I just watched Generation Iron, written and produced by Vlad Yudin. Vlad is also the original producer of Pumping Iron; and I wanted to see how much this one would pump me up as well.
It’s more a documentary than a movie, that explores the dedication, the commitment, but also the triumph professional bodybuilders live. The documentary digs into lives of the bodybuilding elites Phil Heath, Kai Greene, Branch Warren, Dennis Wolf, Victor Martinez, Hidetada Yamagishi, but also Roelly Winklaar as well as Ben Pakulski; all on their journey to be crowned Mr. Olympia.
I am already a big fan of Pumping Iron, and for so many lifters it is the reference: Pumping Iron is a classic.
I wasn’t really sure about this one, and I had prior to watching it a couple of questions, about the kind of spirit it would show up; the kind of narrative, but also what kind of angle it would tackle. And I must say, what Vlad Yudin comes up with here is a fantastic documentary, about weights, sweat, grace and rage. We discover every bodybuilder that is featured, we follow them through their Mr Olympia journey and we see what working towards the title means.
This movie is quite different from Pumping Iron, the narrative is not the same, actors’ play is different (acting is quite rare I must say) and the “tone” is not the same. It seems to me Vlad wanted something fresh, a movie more attuned with the current trend and hype around bodybuilding. There is no story, but the journey of the bodybuilders. I was nevertheless disappointed; because the movies lacks balance and doesn’t give justice to everybody. It felt like Phil Heath was the superstar, fighting against its rivals – or rival, Kai Greene. But the way the movie has been shot; Phil has the fame and the glory, the cars and the wealth; while Kai looks like this lonely wolf, trying to reclaim the title. Next to both: nothing that is substantially rich and deep.
Roelly Winklaar’s style is merely presented, nothing but a fancy relationship with his “mama”, her trainer…and that’s it. Ben Pakulski gives us a couple of lines about what it means to be a bodybuilder, as for Dennis Wolf; well… the performance is more than mediocre. Don’t get me wrong; I’m not saying he is, but I found that assisting of his rehearsal terrible. It didn’t bring any interesting thing to the documentary, is was barely entertaining. I didn’t get this part about him repeating for a movie really.
Branch Warren is the man here, with a brutal lifestyle of sweating and rage. As a nature-lover we see his ranch, his horses and his peaceful life; far from any disturbance. Branch Warren trains heavy and this is something we really grasp into the documentary.
I had some pity on Victor Martinez, no matter what the haters say, he went through some serious shit I felt sad for. Victor Martinez is a legend, and he’s portrayed as someone miserable, someone Life doesn’t give any rest to.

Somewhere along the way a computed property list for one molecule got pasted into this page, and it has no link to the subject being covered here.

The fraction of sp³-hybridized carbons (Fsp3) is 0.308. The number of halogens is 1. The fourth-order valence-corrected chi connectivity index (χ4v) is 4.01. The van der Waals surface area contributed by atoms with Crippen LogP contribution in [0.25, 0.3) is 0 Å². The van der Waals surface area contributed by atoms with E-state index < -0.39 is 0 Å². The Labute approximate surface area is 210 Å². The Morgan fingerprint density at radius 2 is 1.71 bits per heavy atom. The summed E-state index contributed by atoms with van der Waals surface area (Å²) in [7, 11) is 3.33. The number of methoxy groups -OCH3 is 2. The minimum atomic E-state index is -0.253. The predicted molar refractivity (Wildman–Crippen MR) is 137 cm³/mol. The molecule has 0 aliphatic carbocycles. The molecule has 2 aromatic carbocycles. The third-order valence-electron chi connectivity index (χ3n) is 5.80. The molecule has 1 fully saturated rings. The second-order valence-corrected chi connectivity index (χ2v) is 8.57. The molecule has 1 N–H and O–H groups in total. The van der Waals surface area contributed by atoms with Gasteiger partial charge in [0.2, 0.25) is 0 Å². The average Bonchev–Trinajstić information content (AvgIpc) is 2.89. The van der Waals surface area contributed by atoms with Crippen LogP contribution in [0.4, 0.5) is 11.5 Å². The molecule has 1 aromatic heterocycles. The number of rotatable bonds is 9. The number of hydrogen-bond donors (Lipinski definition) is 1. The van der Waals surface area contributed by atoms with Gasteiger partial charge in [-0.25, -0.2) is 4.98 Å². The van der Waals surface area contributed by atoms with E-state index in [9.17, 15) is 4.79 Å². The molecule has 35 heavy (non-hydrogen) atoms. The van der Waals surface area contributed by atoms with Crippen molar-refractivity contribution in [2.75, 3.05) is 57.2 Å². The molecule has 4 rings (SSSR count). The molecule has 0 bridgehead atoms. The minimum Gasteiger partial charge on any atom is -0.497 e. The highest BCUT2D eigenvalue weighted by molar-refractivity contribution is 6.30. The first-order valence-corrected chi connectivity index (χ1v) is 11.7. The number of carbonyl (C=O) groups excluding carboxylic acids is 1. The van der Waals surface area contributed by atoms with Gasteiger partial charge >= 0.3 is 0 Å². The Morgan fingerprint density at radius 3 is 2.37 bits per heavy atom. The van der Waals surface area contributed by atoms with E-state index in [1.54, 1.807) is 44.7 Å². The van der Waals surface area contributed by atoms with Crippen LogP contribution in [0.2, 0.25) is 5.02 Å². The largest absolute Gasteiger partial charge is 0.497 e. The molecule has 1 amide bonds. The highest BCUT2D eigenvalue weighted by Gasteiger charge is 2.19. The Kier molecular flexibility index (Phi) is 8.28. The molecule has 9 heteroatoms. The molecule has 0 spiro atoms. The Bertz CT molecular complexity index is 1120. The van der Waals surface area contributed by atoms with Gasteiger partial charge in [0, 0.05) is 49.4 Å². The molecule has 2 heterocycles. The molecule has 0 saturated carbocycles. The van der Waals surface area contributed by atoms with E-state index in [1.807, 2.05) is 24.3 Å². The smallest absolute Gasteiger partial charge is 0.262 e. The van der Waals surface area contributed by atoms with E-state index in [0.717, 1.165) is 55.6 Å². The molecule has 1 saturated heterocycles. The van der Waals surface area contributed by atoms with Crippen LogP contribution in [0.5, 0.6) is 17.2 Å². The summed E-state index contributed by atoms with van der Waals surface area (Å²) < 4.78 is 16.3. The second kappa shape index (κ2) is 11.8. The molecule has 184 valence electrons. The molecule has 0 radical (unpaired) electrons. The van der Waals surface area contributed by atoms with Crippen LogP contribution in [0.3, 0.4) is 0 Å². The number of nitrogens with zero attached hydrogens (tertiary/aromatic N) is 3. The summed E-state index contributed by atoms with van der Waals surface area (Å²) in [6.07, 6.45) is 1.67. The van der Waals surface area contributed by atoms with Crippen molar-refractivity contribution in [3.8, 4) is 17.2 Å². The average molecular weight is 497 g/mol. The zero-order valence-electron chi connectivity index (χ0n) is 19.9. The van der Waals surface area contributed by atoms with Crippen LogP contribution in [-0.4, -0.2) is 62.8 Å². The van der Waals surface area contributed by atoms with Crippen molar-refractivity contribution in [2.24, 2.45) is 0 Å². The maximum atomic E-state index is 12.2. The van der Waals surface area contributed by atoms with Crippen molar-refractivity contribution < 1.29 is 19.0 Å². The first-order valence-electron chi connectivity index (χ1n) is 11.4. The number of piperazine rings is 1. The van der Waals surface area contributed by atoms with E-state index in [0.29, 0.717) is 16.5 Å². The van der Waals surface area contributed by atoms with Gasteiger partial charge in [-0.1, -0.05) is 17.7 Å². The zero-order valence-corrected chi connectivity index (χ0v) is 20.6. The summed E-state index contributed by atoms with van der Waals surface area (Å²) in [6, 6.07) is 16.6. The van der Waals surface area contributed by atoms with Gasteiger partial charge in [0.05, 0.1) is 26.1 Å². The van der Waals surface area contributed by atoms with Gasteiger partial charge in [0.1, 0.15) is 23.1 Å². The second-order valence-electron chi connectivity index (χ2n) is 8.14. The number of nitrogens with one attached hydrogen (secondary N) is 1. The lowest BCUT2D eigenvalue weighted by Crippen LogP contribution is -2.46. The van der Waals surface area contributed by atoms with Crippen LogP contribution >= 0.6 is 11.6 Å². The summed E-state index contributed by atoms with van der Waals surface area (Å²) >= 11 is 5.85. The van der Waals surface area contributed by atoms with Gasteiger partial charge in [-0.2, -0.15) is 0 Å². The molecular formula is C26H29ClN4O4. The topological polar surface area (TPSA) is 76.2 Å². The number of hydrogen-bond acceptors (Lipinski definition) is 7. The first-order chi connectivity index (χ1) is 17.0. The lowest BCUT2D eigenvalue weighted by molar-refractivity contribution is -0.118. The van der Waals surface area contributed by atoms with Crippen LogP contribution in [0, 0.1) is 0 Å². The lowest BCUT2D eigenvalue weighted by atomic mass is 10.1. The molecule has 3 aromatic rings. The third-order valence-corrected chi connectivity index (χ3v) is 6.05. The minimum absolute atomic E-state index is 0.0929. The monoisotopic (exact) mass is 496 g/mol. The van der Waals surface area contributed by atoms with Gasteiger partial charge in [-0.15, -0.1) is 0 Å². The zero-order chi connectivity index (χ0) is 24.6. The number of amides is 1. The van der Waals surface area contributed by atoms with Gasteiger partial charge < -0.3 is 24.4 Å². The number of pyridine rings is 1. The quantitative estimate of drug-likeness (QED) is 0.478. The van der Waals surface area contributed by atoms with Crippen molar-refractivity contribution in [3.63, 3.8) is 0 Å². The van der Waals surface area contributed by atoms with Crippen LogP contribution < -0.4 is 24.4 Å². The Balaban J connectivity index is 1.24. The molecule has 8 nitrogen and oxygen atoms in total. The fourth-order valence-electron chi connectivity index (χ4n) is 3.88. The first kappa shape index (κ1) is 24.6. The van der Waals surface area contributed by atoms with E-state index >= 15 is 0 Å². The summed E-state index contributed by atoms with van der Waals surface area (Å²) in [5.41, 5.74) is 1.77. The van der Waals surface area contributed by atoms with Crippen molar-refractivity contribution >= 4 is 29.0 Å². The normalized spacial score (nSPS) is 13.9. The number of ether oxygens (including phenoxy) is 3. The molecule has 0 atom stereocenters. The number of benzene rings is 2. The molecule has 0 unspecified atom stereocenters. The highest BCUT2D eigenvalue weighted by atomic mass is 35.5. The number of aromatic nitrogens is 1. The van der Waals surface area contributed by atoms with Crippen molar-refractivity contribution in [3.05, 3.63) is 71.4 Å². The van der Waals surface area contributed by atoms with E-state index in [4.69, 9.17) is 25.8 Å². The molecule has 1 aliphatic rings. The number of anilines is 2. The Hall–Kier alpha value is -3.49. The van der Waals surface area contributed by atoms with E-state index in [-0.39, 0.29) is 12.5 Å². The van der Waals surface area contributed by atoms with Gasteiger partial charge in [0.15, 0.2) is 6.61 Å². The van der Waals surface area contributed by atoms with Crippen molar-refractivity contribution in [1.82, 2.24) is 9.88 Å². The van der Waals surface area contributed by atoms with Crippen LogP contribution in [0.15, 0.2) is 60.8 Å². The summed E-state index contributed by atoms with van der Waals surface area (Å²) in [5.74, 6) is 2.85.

That leaves us with Kai and Phil, two other legends. Here again, it’s soft and flat. While Phil is presented as extravagant, as a kid in a huge playing field, Kai is presented as the mysterious person, ready and willing to conquer.
While the pictures are outstanding (some shots are mind-blowing), so the track along the movie, I have the feeling Vlad misses something here: the credit they all deserve. I think so, because roles are not balanced, because we don’t get to explore every bodybuilder, their work, their commitment and their efforts. Too much of “not enough”. Their diet is left, undiscussed (they often eat, but they don’t emphasize it), their training style is untouched (expect for Warren and Ben) and what is left is “The Gift”, living his momentum from the beginning to the end. I felt Vlad was trying to push an agenda of some sort; because the lack of a proper structure to make the movie as a whole. I almost could have smell Phil’s sponsors playing violin for the soundtrack.
The positive thing is Kai Greene to me, we get to know him and discover his talent, through his paintings, but also his street performances. I didn’t know Kai was a true artist; and it makes sense now, the way he poses, the way he sets up his posing on stage, but also his grace ; many don’t have.
I wished Vlad would explore Kai’s life a bit deeper, because he is someone fascinating and amazing ; as I wanted Vlad to explore the other bodybuilder’s life; something he didn’t unfortunately.
Because the entire documentary is pro-Phil Heath, all others are left into the shadow, without giving us a real taste about what being an elite means.
The message that comes out is more about trying to make us acknowledging Phil’s grandiosity, but this shouldn’t mean others’ talent should be muted.
Finally, the documentary discusses the position about steroids, which is an honest discussion; with no doubt about what it does – or shall I say; what it doesn’t do: commitment, perfection, talent and genetics.
Unfortunately, this is what I would have wanted to see more in this movie, because this is also where I need to understand that it doesn’t only boil down to steroids usage; but also how fascinating this lifestyle can be. But these remain topics that didn’t came near tangential to what is discussed and presented.
So, this is a great movie, but not as uplifting and brilliant as Pumping Iron; and it left me with the impression that it was more oriented towards people looking for big muscles; with no concern to this lifestyle whatsoever; because if that was the case, I wouldn’t have this feeling about too many subjects left untouched, or not enough substance to put on display their real talents.